On February 27 U.S. 1 ran a cover story on the risk to New Jersey’s coastline posed by rising sea levels caused by climate change. “The Coast Is Not Clear” was an alarming story that promised only to get more alarming with the passage of time.

Just this week the state addressed another and already alarming water problem — stormwater management. The legislature passed and the governor signed a bill that enables local governments to impose fees on developments such as parking lots and other impervious surfaces that can be used to fund improvements to stormwater management systems. While opponents view it as a “rain tax,” advocates praise it as insurance against the inevitable rainy days of the future.

To the Editor: Send Hunger Packing Marks Six Years

Now in its sixth year, Send Hunger Packing Princeton (SHUPP) held its first adult fundraiser at the Johnson Education Center in Princeton. SHUPP was started with its primary mission to provide weekend meals to school children in Princeton. The concept was to in part supplement the meals some children receive at school Monday through Friday. SHUPP’s motto is “Because a child should hunger for knowledge, not breakfast.” Today SHUPP has grown to include other programs such as providing snacks to school counselors to give out as needed, funding lunches at summer programs such as Princeton Recreation Camp and the Pre K Jumpstart program at Johnson Park School, as well as a number of other programs as the need becomes evident.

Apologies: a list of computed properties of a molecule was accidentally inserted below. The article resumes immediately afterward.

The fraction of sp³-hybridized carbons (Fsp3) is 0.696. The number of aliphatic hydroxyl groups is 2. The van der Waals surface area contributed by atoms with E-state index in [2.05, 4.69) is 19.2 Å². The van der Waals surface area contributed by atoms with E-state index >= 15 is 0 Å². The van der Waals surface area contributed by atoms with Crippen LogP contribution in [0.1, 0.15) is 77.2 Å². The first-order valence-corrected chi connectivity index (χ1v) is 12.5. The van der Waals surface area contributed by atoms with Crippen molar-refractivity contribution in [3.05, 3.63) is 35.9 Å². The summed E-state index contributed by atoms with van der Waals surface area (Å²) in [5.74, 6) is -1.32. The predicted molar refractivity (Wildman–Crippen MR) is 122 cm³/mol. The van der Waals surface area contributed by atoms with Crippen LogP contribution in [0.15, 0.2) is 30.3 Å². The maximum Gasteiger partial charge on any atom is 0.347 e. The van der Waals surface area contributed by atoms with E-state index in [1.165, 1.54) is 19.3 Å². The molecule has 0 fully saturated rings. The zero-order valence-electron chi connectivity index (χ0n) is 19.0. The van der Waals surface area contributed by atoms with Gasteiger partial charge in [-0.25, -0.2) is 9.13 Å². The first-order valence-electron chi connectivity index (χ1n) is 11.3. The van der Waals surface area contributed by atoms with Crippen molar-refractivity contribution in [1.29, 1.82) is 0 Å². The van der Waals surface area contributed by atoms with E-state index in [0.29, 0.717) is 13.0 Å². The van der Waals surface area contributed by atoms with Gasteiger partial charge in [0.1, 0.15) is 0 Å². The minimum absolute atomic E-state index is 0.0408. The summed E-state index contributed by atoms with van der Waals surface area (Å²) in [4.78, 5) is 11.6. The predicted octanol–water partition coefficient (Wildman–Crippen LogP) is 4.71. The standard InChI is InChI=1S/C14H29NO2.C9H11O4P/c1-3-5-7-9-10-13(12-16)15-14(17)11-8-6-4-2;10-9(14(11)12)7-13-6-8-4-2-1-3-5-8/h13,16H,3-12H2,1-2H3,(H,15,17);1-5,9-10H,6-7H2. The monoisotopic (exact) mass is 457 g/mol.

Food is a high priority, especially food for children, and the Prince­ton community responds to this need year after year and this commitment was clear at the sold out fundraiser. The evening consisted of cocktails and hors d’oeuvres followed by an inspirational speech by Breana Newton, a SHUPP board member and Princeton native who spoke of the mostly undetected challenge of food insecurity that existed during her childhood.

It was followed by a video tribute to honoree Ross Wishnick, Princeton Human Services chair and founder of SHUPP. Ross spoke of the 2012 origins of SHUPP, its partnership with Mercer Street Friends, and reaching a new milestone this past year, being granted its own 501(c)3 non-profit status by the IRS.

Through the generosity of the Princeton community more than $20,000 was raised. This amount will provide meals for 60 Princeton children for an entire school year. SHUPP currently provides meals for 170 children, which represents about one-third of all kids who could benefit from the program.

Thank you to the Princeton community who have sustained this program for six years. For more information go to www.SHUPPrince­ton.com

Wendy Vasquez

Audubon Lane, Princeton

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